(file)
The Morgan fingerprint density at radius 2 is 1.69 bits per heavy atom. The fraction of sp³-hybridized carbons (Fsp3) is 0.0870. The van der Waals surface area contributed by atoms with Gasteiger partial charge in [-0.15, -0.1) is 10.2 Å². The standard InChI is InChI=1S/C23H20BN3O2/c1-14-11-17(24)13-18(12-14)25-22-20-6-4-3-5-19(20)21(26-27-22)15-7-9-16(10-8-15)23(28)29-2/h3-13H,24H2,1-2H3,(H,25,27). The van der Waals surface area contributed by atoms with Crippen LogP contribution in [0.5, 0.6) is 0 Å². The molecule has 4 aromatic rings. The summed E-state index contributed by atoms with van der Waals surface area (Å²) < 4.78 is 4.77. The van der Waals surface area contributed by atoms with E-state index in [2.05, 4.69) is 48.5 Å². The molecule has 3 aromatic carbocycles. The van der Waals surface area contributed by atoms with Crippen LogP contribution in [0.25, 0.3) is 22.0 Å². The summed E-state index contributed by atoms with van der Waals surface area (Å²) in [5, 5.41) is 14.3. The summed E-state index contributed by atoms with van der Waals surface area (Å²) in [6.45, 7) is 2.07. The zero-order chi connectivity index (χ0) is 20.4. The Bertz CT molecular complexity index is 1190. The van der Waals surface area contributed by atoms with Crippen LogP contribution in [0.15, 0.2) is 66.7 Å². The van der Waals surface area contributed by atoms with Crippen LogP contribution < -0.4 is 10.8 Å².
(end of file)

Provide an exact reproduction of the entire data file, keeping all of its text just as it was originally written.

The Morgan fingerprint density at radius 2 is 1.69 bits per heavy atom. The fraction of sp³-hybridized carbons (Fsp3) is 0.0870. The van der Waals surface area contributed by atoms with Gasteiger partial charge in [-0.15, -0.1) is 10.2 Å². The standard InChI is InChI=1S/C23H20BN3O2/c1-14-11-17(24)13-18(12-14)25-22-20-6-4-3-5-19(20)21(26-27-22)15-7-9-16(10-8-15)23(28)29-2/h3-13H,24H2,1-2H3,(H,25,27). The van der Waals surface area contributed by atoms with Crippen LogP contribution in [0.5, 0.6) is 0 Å². The molecule has 4 aromatic rings. The summed E-state index contributed by atoms with van der Waals surface area (Å²) < 4.78 is 4.77. The van der Waals surface area contributed by atoms with E-state index in [2.05, 4.69) is 48.5 Å². The molecule has 3 aromatic carbocycles. The van der Waals surface area contributed by atoms with Crippen LogP contribution in [0.25, 0.3) is 22.0 Å². The summed E-state index contributed by atoms with van der Waals surface area (Å²) in [5, 5.41) is 14.3. The summed E-state index contributed by atoms with van der Waals surface area (Å²) in [6.45, 7) is 2.07. The zero-order chi connectivity index (χ0) is 20.4. The Bertz CT molecular complexity index is 1190. The van der Waals surface area contributed by atoms with Crippen LogP contribution in [0.15, 0.2) is 66.7 Å². The van der Waals surface area contributed by atoms with Crippen LogP contribution < -0.4 is 10.8 Å².